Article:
As the Tonle Sap floodplain empties into the Mekong this spring, the Cambodians who rely on these waters face bleak prospects, with fish catches reportedly 10 to 20% of previous years. Blame for the precipitous decline in the ecology has been put on the many hydropower projects upstream.
The Tonle Sap River – pronounced Ton-lay Sap – reverses flow when the Mekong floods in summer. This floods the Tonle Sap Lake, which balloons to five times its low-water size, creating the largest lake in Southeast Asia and supplying one of the most productive freshwater fisheries on earth.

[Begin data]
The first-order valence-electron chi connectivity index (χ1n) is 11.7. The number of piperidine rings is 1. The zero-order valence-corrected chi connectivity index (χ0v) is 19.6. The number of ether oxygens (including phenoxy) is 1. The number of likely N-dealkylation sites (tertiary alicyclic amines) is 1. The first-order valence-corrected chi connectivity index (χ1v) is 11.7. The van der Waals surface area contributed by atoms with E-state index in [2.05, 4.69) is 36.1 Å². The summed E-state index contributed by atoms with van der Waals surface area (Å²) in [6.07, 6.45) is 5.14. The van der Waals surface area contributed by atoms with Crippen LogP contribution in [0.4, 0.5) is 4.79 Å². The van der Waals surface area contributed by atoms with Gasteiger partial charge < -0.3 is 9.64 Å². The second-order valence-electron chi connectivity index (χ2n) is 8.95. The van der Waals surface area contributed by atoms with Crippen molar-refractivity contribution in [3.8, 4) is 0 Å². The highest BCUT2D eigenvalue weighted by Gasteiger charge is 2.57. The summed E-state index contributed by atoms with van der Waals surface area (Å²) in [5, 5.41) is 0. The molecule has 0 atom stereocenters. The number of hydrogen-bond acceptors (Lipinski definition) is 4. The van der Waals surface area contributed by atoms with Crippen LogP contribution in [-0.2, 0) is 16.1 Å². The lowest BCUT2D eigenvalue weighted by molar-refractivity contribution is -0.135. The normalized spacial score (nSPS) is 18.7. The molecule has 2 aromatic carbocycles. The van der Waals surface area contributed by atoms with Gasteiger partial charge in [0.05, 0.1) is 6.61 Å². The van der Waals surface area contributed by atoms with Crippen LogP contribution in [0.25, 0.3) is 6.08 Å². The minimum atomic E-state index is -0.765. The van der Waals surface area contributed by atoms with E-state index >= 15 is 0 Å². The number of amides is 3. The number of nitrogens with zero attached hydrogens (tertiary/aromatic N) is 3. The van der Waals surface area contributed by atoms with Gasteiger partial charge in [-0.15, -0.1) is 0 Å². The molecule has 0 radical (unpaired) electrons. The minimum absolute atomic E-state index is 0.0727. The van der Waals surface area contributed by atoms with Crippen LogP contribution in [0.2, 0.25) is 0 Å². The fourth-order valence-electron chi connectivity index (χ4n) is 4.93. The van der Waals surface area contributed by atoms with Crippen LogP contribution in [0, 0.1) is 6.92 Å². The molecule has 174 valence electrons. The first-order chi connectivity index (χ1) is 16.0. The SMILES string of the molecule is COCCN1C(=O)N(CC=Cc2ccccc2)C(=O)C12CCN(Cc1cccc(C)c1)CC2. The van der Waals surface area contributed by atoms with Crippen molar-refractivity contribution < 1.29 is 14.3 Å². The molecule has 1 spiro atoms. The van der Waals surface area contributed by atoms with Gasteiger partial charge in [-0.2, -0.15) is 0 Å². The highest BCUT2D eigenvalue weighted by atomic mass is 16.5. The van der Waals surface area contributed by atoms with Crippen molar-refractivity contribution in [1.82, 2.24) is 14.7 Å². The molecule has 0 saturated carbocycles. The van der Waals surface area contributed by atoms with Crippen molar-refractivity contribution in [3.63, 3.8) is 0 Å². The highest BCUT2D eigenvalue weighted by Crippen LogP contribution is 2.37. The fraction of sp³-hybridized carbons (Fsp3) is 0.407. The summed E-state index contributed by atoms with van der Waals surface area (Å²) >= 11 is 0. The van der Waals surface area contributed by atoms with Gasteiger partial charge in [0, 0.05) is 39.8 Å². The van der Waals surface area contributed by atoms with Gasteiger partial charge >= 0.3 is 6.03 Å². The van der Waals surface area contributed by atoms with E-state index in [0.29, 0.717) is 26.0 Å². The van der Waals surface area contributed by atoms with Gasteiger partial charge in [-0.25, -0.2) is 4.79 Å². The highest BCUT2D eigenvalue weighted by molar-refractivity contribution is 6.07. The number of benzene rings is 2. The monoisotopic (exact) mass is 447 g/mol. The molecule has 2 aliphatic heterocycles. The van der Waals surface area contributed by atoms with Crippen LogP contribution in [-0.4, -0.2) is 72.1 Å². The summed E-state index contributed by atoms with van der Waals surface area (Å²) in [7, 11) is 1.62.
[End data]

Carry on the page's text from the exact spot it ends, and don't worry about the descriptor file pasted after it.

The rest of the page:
In 2019, a combination of climate change, El Niño and dams on the Mekong and its tributaries caused the Tonle Sap River to reverse in August rather than June and for only six weeks instead of the usual five to six months. The resulting shallow, warm, oxygen-starved waters devastated the fisheries.